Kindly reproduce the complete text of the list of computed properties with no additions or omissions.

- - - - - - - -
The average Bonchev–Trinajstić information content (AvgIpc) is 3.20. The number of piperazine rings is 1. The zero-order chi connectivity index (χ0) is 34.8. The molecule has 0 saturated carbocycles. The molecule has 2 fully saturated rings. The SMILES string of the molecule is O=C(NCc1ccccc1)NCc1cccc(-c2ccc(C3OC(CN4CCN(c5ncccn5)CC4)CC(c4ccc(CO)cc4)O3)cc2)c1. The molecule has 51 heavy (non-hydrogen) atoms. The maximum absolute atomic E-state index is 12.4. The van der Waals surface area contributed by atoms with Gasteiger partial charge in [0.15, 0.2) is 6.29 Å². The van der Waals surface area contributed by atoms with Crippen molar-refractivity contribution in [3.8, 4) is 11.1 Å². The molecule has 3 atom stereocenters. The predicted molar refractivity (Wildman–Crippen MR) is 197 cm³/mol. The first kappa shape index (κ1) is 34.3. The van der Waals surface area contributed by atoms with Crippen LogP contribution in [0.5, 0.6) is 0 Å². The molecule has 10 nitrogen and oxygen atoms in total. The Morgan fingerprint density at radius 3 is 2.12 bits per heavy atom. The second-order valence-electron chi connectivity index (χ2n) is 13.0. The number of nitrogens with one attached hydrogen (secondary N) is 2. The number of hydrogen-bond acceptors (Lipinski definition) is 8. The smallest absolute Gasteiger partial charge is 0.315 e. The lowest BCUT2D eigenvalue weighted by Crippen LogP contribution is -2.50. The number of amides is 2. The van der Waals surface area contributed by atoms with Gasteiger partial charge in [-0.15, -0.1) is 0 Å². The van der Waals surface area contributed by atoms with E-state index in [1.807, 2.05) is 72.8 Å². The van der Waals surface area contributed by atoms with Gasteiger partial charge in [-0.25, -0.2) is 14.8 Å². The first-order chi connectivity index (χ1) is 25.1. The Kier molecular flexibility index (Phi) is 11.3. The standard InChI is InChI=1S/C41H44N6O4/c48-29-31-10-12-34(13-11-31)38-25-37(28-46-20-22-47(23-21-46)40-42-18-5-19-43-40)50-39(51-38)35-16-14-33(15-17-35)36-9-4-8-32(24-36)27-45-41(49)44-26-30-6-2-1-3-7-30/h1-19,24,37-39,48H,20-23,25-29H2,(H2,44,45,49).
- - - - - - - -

The average Bonchev–Trinajstić information content (AvgIpc) is 3.20. The number of piperazine rings is 1. The zero-order chi connectivity index (χ0) is 34.8. The molecule has 0 saturated carbocycles. The molecule has 2 fully saturated rings. The SMILES string of the molecule is O=C(NCc1ccccc1)NCc1cccc(-c2ccc(C3OC(CN4CCN(c5ncccn5)CC4)CC(c4ccc(CO)cc4)O3)cc2)c1. The molecule has 51 heavy (non-hydrogen) atoms. The maximum absolute atomic E-state index is 12.4. The van der Waals surface area contributed by atoms with Gasteiger partial charge in [0.15, 0.2) is 6.29 Å². The van der Waals surface area contributed by atoms with Crippen molar-refractivity contribution in [3.8, 4) is 11.1 Å². The molecule has 3 atom stereocenters. The predicted molar refractivity (Wildman–Crippen MR) is 197 cm³/mol. The first kappa shape index (κ1) is 34.3. The van der Waals surface area contributed by atoms with Crippen LogP contribution in [0.5, 0.6) is 0 Å². The molecule has 10 nitrogen and oxygen atoms in total. The Morgan fingerprint density at radius 3 is 2.12 bits per heavy atom. The second-order valence-electron chi connectivity index (χ2n) is 13.0. The number of nitrogens with one attached hydrogen (secondary N) is 2. The number of hydrogen-bond acceptors (Lipinski definition) is 8. The smallest absolute Gasteiger partial charge is 0.315 e. The lowest BCUT2D eigenvalue weighted by Crippen LogP contribution is -2.50. The number of amides is 2. The van der Waals surface area contributed by atoms with Gasteiger partial charge in [-0.15, -0.1) is 0 Å². The van der Waals surface area contributed by atoms with E-state index in [1.807, 2.05) is 72.8 Å². The van der Waals surface area contributed by atoms with Gasteiger partial charge in [-0.25, -0.2) is 14.8 Å². The first-order chi connectivity index (χ1) is 25.1. The Kier molecular flexibility index (Phi) is 11.3. The standard InChI is InChI=1S/C41H44N6O4/c48-29-31-10-12-34(13-11-31)38-25-37(28-46-20-22-47(23-21-46)40-42-18-5-19-43-40)50-39(51-38)35-16-14-33(15-17-35)36-9-4-8-32(24-36)27-45-41(49)44-26-30-6-2-1-3-7-30/h1-19,24,37-39,48H,20-23,25-29H2,(H2,44,45,49).